When we first moved to New Orleans, my future wife and I rented half of a shotgun double on a quiet Uptown street. Everyone we consulted said Uptown was the only place to be. "It's safe," they said, which we took as a euphemism for "It's white," delivered in Southern politeness.
But for us, the place was great. Exotic enough with its pink and teal color scheme, it had charm, high ceilings and a shaded backyard. At $800 a month, it was affordable compared to rents in Chicago, our previous home. (We're both natives of Georgia.) A few jobs, a marriage and a blissful indoctrination to New Orleans in its full quirky, potholed and boozy glory came to pass. Then came the dog.
Binx was picked up sick and mange-ridden at the SPCA and named for a literary hero, Binx Bolling of Walker Percy's The Moveigoer. Binx, the moviegoer, is a New Orleans blue blood who spoke for pages on why the gray, frozen hell of a Chicago winter will break any Southerner. Binx, the puppy, was wild and expressly forbidden in the lease. He was a misfit, chewing and scratching the carefully restored wooden floors, and eating holes in the kitchen table. A trip to Home Depot produced a backyard jail of cinder blocks and chicken wire.
Our landlord was not amused. But we were ready to move anyway, one-year lease and deposit be damned. With the desire to reap some of the profits that friends in the real estate business were pulling in, we wanted to be homeowners. We started looking.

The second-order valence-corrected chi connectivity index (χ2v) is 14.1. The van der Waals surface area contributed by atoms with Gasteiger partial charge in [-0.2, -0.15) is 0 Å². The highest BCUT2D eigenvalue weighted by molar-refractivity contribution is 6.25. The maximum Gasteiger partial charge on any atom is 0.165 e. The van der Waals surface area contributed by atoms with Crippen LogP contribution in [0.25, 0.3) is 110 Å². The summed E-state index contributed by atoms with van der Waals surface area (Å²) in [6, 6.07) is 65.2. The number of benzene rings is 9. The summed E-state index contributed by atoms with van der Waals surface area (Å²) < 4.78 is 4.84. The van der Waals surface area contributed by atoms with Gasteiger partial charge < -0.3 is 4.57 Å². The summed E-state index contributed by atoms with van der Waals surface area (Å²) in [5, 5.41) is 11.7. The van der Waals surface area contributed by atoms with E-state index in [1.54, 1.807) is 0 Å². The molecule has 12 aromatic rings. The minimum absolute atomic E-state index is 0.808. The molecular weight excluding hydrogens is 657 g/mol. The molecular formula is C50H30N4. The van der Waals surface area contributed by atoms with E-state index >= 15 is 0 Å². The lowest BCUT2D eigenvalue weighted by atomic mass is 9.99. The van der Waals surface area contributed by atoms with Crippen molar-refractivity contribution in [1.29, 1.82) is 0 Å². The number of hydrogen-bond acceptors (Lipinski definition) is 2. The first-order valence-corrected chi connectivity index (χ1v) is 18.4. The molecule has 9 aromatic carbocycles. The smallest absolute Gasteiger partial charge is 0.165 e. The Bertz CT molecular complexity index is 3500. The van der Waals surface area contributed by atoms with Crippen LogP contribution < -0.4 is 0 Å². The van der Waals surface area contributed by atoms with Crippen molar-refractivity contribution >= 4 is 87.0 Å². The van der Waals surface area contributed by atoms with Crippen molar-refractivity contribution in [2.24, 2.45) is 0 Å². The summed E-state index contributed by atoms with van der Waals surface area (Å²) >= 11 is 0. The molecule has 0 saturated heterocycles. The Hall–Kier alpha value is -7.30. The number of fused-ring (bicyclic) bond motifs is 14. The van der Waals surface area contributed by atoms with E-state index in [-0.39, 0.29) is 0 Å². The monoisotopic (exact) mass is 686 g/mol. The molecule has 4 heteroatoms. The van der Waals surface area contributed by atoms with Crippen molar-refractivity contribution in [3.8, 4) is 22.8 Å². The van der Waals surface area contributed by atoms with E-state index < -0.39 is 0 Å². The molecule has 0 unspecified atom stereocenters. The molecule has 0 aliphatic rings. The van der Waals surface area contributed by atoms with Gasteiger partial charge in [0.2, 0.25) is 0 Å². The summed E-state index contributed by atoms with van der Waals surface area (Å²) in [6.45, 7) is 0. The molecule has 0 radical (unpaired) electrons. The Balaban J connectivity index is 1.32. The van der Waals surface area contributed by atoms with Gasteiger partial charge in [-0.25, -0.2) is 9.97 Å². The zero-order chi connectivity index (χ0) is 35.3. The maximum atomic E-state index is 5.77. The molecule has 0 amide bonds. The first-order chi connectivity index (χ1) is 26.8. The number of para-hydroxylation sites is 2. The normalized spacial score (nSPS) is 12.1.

At first, Uptown was all we knew. But you're talking $250 a square foot. Renovating a place myself was not an option; for me, changing a light bulb is a challenge. A good friend who renovates houses was tipped to a place on Bayou Road in the Sixth Ward. "Where?" we both wondered, having never heard of either. Our friend gave us directions, and we drove by. It was love at first site.
The house, built in the mid-19th century, sits on a three-street intersection. An ancient oak twists majestically across the front. Inside, a wide, graceful hallway marks the entrance, leading to a huge front room with a large brick fireplace. Squatters had lit fires to stay warm that winter, so soot charred the walls and ceiling, but we could still see the potential. The place was perfect.
Not knowing the neighborhood, we wanted to first check the block for drugs and thugs. We figured cruising by once in the morning, once in the evening and once in the middle of the night was a solid safety survey. We found no warning signs.
Bayou Road runs at a contrary angle to the right-angled street grid of downtown New Orleans. That should have been a clue that it was something special. In Frenchmen, Desire, Good Children, John Churchill Chase gives a history of local street names, and the author describes Bayou Road as the "dean of all New Orleans streets, older than them all and older than the city itself." The road was originally a natural levee. Natural elevation saves on flood insurance. We were sold.